The territory’s weather-damaged roads are to receive more than $1.9 million in repairs in the coming months — part of a $3 million plan to improve roads in Tortola and Virgin Gorda, Communications and Works Minister Julian Fraser said Friday at a public signing of 12 contracts with BVI Paving.

Mr. Fraser said the repairs are needed after “four consecutive months of four consecutive disasters,” referring to damage caused last year by Hurricane Earl, Tropical Storm Otto and the accompanying rains.

“Most of the roads were fixed just prior to the July floods, and they got into a state of disrepair. And every time we make an attempt to fix it, something happened and something happened,” Mr. Fraser said.

The damages have also been exacerbated by “drainage issues,” which Mr. Fraser said the ministry is looking at how to resolve.

The $1.9 million phase across Tortola and Virgin Gorda will be followed “very shortly thereafter” by a second phase to fix roads from the Queen Elizabeth II Bridge to the H. Lavity Stoutt Community College, part of $16 million in planned infrastructure projects, the minister added.

He also said the ministry is seeking about $13-15 million in funding from the Caribbean Development Bank for the works, though the first phase will be financed through local funds.

Projected completion date

Mr. Fraser said works will commence as soon as the contractor mobilises, and he hopes the project will be completed as early as July — and certainly by October, when elections are expected to be called, he said.

Mark Simmonds, the owner of BVI Paving, said the first phase will take about two and a half weeks, depending on the weather. He said he was glad to be able to do something to fix the roads.

“The roads need to be done. The whole public’s been complaining about the roads, and they’ll be glad to know that something is happening right now,” he said.

Mr. Fraser said that he hired a consultant to develop tougher paving specifications so that “when we apply the top coat, it stays on.”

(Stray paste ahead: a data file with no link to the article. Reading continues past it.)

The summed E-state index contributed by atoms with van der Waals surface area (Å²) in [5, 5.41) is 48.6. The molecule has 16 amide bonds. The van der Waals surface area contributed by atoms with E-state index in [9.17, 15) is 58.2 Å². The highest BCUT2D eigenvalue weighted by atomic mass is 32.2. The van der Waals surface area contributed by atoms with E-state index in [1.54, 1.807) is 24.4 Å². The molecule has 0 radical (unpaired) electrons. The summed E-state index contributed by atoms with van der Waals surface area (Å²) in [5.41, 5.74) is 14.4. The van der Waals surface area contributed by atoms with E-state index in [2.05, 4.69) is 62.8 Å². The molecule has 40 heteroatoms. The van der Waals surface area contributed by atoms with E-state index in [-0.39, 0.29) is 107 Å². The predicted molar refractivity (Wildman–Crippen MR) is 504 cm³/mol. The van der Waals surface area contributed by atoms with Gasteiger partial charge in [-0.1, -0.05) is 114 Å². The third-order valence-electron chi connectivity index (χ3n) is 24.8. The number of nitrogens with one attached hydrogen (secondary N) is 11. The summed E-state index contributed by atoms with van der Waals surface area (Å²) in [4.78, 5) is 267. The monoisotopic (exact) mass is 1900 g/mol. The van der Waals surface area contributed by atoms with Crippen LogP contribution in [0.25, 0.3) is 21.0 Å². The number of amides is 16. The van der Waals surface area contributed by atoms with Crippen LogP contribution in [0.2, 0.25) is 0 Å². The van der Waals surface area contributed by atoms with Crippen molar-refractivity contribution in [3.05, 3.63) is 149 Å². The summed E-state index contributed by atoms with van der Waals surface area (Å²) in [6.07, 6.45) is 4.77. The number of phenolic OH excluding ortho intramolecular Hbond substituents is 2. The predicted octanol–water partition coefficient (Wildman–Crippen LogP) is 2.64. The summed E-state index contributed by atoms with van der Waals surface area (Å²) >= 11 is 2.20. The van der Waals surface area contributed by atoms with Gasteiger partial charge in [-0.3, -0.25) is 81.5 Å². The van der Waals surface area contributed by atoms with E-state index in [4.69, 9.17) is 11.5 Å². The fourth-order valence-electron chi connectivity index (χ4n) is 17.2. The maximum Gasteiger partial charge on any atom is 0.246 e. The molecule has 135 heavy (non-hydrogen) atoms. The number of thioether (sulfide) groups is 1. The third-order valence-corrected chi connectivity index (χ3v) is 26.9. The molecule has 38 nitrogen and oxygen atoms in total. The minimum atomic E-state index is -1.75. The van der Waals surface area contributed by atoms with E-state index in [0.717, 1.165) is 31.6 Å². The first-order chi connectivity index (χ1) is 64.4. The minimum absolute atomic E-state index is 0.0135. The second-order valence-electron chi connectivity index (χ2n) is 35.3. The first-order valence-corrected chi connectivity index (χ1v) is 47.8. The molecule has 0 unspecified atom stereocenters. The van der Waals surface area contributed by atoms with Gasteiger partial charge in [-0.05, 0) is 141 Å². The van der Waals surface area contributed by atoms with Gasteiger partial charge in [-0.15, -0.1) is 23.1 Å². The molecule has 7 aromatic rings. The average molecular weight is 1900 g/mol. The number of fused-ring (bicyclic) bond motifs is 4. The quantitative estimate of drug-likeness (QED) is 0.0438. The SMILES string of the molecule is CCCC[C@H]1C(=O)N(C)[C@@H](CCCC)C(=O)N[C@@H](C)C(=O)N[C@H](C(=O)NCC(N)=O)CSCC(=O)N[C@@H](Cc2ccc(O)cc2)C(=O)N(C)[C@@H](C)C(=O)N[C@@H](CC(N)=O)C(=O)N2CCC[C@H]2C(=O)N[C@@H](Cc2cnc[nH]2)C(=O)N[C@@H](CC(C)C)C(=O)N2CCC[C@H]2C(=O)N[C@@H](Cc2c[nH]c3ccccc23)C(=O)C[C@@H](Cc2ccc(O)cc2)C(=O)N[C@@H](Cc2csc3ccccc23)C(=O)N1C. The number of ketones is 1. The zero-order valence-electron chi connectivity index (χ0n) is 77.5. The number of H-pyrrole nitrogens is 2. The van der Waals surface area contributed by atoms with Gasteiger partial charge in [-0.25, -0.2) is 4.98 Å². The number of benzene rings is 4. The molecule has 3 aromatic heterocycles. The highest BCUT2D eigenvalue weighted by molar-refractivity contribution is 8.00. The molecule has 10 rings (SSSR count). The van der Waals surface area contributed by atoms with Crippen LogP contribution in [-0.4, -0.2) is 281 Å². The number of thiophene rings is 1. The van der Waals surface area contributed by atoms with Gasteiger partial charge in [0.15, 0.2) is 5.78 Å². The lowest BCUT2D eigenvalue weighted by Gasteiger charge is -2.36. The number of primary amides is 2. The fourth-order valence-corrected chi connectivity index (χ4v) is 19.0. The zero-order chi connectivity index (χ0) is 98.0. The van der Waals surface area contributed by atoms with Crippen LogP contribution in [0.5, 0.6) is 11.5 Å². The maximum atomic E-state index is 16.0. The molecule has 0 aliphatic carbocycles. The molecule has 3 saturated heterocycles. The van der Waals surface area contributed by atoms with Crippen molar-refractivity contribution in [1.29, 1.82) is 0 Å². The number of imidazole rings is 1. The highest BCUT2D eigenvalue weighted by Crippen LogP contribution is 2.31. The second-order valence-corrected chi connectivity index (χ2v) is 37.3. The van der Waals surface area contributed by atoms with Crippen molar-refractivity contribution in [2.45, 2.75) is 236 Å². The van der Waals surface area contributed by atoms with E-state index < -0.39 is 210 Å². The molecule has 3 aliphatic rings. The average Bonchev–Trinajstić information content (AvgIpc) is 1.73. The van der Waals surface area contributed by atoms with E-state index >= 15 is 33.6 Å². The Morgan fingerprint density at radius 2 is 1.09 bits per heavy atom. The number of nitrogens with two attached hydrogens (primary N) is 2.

“In life, there are no guarantees, but we’re going to do the best we can,” Mr. Fraser said.

Asked by this reporter on Friday why his ministry decided to outsource the paving instead of performing the work in house, Mr. Fraser replied, “Well, I don’t know how long you’ve been in the BVI, but I think you’ve been here long enough to know why.”

Asked to clarify his response, the minister responded, “Well, wait around, you’ll see.”

Premier Ralph O’Neal said the Public Works Department is currently short-staffed, adding that he hopes the Human Resources Department will fill the vacancies soon.

The PWD also faces other challenges. Late last year, acting Director Dr. Drexel Glasgow told the Standing Finance Committee that the department’s current asphalt plant is “outdated and very unsafe to the environment,” according to a report on the proceedings.

“He further stated that if the department considered moving the asphalt plant to another location it would fall apart,” the report said.

The PWD received a $500,000 funding allocation three years ago to purchase a milling machine to remove old asphalt. The purchase went through the tendering process, but was aborted, and the monies were reassigned, Dr. Glasgow told the SFC.

VI firm

The premier said that BVI Paving was chosen for the no-bid contract without advertising for other firms because he wanted a VI firm to do the work.

“I was asked some time ago, ‘Well, why don’t we advertise these contracts?’ and I said, ‘Advertise for what?’ I don’t know any other paving company here, so if you advertise, you advertise to have somebody from St. Thomas, St. Croix or Puerto Rico to come in to do the job, and why do that? We should be glad that we have a local firm doing this paving and so on, and that we can call them at any time,” he said.

The premier, who is also the finance minister, also said that in the past there have been problems with the government not paying its contractors on time — particularly to BVI Paving.

“If we don’t have the money, don’t sign the contract. But once you sign the contract you are obligated to pay. Now I know Mr. Simmonds has a lot of patience, and he has tolerated many times along the way. But you know that can’t go on forever, and I hope every effort will be made to ensure that the payments will be on time as much as possible,” the premier said.

The contract is the second major roadwork project announced this year. Last month, officials inked a series of contracts worth $1.34 million as part of a $2.1 million plan to construct 2.5 miles of roads on VG.


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